Information about New South Wales
New South Wales, also known as the Premier State, due to its being the first British colony in Australia. Orignally a penal settlement, Sydney boasts of many attractions which relate toconvict and pioneer days
Modern attractions are Sydney Harbour and the Sydney Harbour Bridge, supported by the Opera House, Darling Harbour, and a network of ferries crisscrossing the harbour itself. Here is where the annual Sydney Hobart Yacht Race begins.
Sydney hosted the 2000 Olympic Games and is famed for various sporting Stadiums. The city itself has many tourist attractions, the Centrepoint Tower, Kings Cross, the cafes and restaurants along the wharves, Mrs Macquaries Chair and Kirribili House, The Domain, Bondi and neighbouring beaches. The Queen Victoria Building, The Rocks, Old Sydney Town, Parramatta, Bennelong Point (named for a famous indigenous leader) - Sydney is full of Australian history.
Outer Sydney is bound by the Blue Mountains in the West, and explorers in the early 1800s found their way across the Great Dividing Range and discovered what the indigenous Australians had long known about. Fertile plains, the rivers Lachlan, Murrumbidgee, the Murray and Darling - a huge river system allowing grain and animal husbandry to flourish. Mt Kosciusko, Thredbo, Orange are just some of the attractions found in the Blue Mountains.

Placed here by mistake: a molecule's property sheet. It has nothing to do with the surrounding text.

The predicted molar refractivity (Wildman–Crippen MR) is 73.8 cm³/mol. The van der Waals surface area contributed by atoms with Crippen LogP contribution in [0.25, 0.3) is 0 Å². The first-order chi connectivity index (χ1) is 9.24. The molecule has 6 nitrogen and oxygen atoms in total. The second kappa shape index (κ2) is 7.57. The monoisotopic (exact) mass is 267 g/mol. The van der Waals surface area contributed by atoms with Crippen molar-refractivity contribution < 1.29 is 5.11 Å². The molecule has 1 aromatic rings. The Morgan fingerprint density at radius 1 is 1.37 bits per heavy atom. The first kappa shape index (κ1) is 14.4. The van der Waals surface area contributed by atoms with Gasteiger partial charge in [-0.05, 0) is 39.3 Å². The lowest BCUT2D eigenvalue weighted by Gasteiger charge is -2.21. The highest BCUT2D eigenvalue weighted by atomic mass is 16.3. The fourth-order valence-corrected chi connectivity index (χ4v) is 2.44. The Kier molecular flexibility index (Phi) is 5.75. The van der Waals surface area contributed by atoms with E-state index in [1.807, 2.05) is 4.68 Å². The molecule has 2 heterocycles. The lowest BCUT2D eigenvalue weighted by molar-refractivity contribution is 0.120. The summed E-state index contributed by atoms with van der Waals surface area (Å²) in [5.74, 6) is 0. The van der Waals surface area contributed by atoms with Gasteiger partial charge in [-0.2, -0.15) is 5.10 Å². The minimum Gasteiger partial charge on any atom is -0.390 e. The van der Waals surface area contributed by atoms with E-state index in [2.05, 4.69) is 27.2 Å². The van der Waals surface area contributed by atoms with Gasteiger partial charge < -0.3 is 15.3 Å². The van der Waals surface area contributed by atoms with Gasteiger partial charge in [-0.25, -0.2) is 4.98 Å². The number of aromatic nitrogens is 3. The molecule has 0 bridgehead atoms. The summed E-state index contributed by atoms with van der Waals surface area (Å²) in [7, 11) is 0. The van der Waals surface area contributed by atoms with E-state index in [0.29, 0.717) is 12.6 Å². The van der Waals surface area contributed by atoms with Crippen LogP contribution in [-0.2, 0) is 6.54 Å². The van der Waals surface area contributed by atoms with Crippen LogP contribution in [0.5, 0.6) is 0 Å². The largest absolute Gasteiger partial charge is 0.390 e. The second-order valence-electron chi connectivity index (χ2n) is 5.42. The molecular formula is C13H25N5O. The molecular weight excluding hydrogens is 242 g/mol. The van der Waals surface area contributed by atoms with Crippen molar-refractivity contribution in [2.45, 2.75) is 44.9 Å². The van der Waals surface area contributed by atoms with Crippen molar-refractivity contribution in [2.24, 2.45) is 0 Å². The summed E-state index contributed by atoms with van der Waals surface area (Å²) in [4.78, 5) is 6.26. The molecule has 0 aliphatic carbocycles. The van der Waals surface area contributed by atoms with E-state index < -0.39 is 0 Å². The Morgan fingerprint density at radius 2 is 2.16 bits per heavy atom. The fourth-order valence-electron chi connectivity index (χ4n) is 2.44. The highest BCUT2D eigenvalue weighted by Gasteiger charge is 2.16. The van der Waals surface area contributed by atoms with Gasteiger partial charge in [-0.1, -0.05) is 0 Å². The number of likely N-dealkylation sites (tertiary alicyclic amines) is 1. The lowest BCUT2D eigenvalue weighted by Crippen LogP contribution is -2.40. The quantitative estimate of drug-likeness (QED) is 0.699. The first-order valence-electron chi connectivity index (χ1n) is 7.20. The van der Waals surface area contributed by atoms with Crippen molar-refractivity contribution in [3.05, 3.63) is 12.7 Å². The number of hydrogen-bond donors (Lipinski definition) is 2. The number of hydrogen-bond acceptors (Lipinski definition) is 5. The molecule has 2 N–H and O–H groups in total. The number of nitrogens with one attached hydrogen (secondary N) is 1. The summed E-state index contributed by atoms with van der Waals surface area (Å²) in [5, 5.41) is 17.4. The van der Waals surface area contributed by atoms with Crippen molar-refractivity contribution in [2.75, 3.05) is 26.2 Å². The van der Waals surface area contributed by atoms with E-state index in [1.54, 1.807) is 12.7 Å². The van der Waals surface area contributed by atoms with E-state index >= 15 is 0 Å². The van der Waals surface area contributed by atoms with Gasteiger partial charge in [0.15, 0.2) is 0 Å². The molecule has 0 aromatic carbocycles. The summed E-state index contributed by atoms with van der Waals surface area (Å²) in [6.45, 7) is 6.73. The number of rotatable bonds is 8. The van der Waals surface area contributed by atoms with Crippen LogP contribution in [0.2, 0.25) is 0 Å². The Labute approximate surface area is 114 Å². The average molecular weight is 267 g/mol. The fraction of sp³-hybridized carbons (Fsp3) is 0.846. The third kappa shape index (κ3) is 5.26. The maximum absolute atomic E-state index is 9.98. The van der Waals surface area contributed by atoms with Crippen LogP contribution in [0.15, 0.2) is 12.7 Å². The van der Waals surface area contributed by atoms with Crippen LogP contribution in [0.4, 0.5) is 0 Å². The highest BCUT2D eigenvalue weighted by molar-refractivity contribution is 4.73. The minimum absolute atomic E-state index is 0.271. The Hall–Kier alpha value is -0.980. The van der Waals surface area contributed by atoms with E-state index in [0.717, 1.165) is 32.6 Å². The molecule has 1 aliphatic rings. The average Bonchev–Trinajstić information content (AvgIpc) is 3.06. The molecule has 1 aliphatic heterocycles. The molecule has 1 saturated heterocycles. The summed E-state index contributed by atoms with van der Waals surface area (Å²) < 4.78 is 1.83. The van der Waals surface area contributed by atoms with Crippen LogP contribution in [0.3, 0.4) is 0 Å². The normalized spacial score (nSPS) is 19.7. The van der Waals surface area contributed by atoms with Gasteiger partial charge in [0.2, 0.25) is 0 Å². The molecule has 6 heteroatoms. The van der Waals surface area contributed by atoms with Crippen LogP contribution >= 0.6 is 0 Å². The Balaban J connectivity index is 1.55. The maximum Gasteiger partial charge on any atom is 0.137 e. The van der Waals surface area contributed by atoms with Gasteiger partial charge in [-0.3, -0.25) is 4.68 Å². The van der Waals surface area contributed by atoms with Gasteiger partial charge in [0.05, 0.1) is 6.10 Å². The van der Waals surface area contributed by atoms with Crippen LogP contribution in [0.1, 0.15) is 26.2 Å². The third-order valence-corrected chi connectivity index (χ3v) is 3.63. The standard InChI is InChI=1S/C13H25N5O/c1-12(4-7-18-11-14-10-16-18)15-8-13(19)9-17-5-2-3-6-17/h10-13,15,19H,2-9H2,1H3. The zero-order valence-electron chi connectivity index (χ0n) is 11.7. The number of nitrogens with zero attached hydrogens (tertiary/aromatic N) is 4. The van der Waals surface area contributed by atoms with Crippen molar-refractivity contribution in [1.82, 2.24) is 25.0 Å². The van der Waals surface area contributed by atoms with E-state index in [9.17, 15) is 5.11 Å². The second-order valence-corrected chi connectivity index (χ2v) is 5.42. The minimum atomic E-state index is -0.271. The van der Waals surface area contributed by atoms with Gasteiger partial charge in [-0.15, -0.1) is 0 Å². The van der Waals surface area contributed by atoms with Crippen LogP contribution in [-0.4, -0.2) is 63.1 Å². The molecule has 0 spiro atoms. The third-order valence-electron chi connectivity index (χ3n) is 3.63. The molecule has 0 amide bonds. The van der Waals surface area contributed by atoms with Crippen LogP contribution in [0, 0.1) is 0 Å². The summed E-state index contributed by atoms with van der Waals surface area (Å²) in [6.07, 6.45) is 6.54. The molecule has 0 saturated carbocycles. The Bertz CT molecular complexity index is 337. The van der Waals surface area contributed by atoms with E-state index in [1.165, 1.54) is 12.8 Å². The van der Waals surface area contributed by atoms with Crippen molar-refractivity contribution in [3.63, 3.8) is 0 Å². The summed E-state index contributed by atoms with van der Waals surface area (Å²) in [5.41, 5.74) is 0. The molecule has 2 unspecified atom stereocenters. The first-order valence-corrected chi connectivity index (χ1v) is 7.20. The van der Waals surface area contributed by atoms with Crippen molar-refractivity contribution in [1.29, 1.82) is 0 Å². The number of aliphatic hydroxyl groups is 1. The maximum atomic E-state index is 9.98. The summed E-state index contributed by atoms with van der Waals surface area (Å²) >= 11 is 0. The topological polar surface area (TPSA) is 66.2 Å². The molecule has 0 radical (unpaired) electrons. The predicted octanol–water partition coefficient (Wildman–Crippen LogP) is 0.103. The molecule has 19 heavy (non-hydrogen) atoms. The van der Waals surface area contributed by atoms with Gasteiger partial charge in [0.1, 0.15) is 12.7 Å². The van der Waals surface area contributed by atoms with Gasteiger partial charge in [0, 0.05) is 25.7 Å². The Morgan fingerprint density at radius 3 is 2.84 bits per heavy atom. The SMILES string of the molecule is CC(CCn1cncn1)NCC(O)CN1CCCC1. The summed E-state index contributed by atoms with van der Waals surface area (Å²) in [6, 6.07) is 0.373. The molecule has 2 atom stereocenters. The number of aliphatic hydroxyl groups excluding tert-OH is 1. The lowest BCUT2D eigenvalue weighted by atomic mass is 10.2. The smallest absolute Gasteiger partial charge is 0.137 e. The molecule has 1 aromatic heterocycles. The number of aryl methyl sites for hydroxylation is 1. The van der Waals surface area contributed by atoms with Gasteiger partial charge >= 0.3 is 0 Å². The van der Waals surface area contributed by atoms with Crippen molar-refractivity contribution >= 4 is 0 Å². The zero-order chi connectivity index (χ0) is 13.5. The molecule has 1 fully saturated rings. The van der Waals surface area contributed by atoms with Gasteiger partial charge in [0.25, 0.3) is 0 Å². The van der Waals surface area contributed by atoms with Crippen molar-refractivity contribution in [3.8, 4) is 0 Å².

In the far west is Broken Hill, famed for its silver mining boom, the opera singer June Bronhill and the artist Pro Hart , just two of many famous citizens.
Going North we find Bourke, and beyond - the outback.
South of Sydney we find major regional coastal cities of Port Kembla and Wollongong. Further South west, we find the major regional area of twin cities - Albury Wodonga, straddling the Murray River, where many Federal government departments have a head office.
Going northwards inland, is found the Australian Capital Territory, the seat of Federal Government and the Australian Parliament - an area ceded by New South Wales just after Federation.